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Delaware Docket Newsletter
Spring 2012


On May 15, 2012, Chief Justice Myron T. Steele, Secretary Rita Landgraf (Department of Health and Social Services), Commissioner Carl C. Danberg (Department of Correction), as well as members of the judiciary and legislators, joined Governor Jack Markell as he proclaimed May 2012 Problem-Solving Court Month in the State of Delaware at a ceremony in Legislative Hall.

Governor Jack Markell signing the Proclamation establishing May 2012 as Problem "Solving Court Month with Chief Justice Myron T. Steele (on right standing), Representative Melanie Smith (second from right, seated), Secretary Rita Landgraff (Health and Social Services), Commissioner Carl Danberg (Corrections), many of the judges and commissioners who preside over problem-solving courts, and others.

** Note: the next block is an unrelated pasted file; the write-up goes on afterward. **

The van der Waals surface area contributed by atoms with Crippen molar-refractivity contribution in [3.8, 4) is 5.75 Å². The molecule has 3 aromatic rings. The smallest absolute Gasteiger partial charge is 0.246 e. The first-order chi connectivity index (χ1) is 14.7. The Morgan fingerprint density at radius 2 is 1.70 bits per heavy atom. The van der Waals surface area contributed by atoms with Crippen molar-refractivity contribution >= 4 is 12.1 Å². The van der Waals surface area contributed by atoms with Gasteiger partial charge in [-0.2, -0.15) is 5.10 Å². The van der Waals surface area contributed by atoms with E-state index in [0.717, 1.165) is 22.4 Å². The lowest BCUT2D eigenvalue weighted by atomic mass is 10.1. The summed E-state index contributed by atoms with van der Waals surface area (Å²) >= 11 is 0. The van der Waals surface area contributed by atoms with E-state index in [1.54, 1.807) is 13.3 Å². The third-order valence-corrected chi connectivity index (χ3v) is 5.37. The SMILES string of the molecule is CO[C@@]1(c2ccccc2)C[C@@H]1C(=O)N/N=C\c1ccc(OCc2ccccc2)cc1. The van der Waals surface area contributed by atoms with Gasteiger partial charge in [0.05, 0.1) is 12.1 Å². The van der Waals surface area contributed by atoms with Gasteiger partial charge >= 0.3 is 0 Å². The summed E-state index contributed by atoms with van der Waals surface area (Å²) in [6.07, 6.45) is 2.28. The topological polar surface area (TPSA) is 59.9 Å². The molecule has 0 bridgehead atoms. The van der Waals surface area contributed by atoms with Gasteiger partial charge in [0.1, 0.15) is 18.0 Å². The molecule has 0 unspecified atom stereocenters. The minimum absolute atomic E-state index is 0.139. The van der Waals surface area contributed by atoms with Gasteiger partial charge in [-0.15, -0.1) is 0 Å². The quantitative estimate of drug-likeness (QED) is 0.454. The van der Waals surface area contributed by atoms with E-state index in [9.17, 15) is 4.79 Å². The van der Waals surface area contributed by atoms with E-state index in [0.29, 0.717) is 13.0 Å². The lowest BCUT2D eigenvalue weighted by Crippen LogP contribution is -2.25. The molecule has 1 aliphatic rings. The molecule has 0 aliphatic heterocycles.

The proclamation recognized 23 years of drug courts in the United States and 18 years of problem-solving courts in the State of Delaware. Delaware's first problem-solving court began operations in 1994 with the creation of the Superior Court Drug Court. Delaware now operates over 15 problem-solving courts including drug courts, gun court, mental health courts, reentry courts, truancy courts, a trauma-informed probation court, and a veterans' treatment court.

Problem-Solving Courts are specialized courts that address matters under a court jurisdiction through a multi-disciplinary and collaborative approach involving the court, other governmental entities, and community organizations. The goal of these courts is to reduce recidivism rates and save criminal justice resources by holding defendants accountable for their actions while ensuring that they have access to services to support their efforts to become tax-paying citizens.

Problem-Solving Court Month was celebrated with graduations, court site-visits, and presentations throughout the state. At the ceremony, Chief Justice Steele recognized the important work of the Judiciary and others in resolving the complex issues faced by the litigants in the problem-solving courts. Governor Markell's proclamation encouraged Delaware citizens to recognize the efforts of problem-solving court practitioners and the approximately 5,000 individuals who have successfully graduated from a problem-solving court in Delaware.